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But, in the right-angled triangle ABH, we have,
AH AB cos A AB cos
(Trig., Th. 5).
REMARK 1.—When the polygon in question is the equilateral triangle, the diagonal becomes a side, and consequently, half the diagonal becomes half a side of the triangle.
REMARK 2.-The perpendicular BH = AB sin 2n
25. To determine the angle included between two adjacent faces of either of the regular polyedrons, let us suppose a plane to be passed perpendicular to the axis of a polyedral angle, and through the vertices of the polyedral angles which lie adjacent. This plane will intersect the convex surface of the polyedron in a regular polygon; the number of sides of this polygon will be equal to the number of planes which meet at the vertex of either of the polyedral angles, and each side will be a diagonal of one of the equal faces of the polyedron.
Let D be the vertex of a polyedral angle, CD the intersection of two adjacent faces, and ABC the section made in the convex surface of the polyedron by a plane perpendicular to the axis through D.
Through AB let a plane be drawn perpendicular to CD, produced, if necessary, and suppose AE, BE, to be the lines in which this plane intersects the adjacent faces. Then will AEB be the angle included between the adjacent faces, and FEB will be half that angle which we will represent by A.
Then, if we represent by n the number of faces which meet at the vertex of the solid angle, and by m the number of sides of each face, we shall have, from what has already been shown,
BF BC cos
and EB BC sin
sin FEB = sin A, to the radius of unity;
This formula gives, for the diedral angle formed by
any two adjacent faces of the
Having thus found the diedral angle included between the adjacent faces, we can easily calculate the perpendicular let fall from the centre of the polyedron on one of its faces, when the faces themselves are known.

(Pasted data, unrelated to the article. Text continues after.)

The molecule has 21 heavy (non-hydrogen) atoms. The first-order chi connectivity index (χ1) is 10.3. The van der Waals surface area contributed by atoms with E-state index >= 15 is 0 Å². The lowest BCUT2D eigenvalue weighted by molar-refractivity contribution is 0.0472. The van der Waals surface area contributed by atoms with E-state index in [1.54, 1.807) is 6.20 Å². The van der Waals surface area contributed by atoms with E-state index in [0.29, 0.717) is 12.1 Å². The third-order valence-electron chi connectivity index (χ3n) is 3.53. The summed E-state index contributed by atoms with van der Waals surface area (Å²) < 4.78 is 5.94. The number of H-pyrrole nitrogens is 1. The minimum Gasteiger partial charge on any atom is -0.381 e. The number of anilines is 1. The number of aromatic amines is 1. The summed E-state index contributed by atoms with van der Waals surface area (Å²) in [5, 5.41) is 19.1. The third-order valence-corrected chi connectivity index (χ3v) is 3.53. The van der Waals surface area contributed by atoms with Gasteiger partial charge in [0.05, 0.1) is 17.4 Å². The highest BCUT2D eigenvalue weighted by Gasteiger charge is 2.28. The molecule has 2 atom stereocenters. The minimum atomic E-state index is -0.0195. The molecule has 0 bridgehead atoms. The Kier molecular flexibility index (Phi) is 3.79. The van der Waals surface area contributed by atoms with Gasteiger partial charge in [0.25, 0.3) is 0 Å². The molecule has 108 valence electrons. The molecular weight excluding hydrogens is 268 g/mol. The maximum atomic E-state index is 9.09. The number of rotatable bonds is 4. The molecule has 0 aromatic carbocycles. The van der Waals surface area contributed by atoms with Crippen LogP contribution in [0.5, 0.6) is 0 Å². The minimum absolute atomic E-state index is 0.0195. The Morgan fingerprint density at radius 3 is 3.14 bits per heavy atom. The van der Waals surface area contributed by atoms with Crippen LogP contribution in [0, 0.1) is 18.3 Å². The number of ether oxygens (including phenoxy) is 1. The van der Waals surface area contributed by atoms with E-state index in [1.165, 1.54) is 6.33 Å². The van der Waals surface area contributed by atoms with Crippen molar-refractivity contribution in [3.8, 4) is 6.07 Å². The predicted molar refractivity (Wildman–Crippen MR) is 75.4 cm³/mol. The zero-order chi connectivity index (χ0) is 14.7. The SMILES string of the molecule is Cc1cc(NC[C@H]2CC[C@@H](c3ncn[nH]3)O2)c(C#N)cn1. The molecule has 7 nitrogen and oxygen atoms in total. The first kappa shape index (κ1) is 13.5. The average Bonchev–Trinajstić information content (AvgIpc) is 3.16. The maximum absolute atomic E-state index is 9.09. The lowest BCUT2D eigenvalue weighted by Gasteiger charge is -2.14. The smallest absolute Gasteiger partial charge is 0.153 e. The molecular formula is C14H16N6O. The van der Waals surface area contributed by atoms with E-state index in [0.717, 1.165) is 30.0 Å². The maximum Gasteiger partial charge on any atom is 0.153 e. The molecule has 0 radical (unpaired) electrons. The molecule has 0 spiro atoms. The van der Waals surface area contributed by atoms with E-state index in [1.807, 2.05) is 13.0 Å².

The following table shows the solidities and surfaces of the regular polyedrons, when the edges are equal to 1.
A TABLE OF REGULAR POLYEDRONS WHOSE EDGES ARE 1.
26. To find the solidity of a regular polyedron.
1. Multiply the surface by one-third of the perpendicular let fall from the centre on one of the faces, and the product will be ・the solidity.
Or, 2. Multiply the cube of one of the edges by the solidity of a similar polyedron, whose edge is 1.
The first rule results from the division of the polyedron into as many equal pyramids as it has faces, having
their common vertex at the centre of the polyedron. The second is proved by considering that two regular polyedrons having the same number of faces may be divided into an equal number of similar pyramids, and that the sum of the pyramids which make up one of the polyedrons will be to the sum of the pyramids which make up the other polyedron, as a pyramid of the first sum to a pyramid of the second (B. II., P. 10); that is, as the cubes of their homologous edges (B. VII., P. 20); that is, as the cubes of the edges of the polyedron.
Ex. 1. What is the solidity of a tetraedron whose edge is 15? Ans. 397.75.
2. What is the solidity of a hexaedron whose edge is 12? Ans. 1728.
3. What is the solidity of a octaedron whose edge is 20? Ans. 3771.236.
4. What is the solidity of a dodecaedron whose edge is 25? Ans. 119736.2328.
5. What is the solidity of an icosaedron whose edge is
REMARK. In the following table, in the nine right hand columns of each page, where the first or leading figures change from 9's to O's, points or dots are introduced in stead of the O's, to catch the eye, and to indicate that from thence the two figures of the Logarithm to be taken from the second column, stand in the next line below.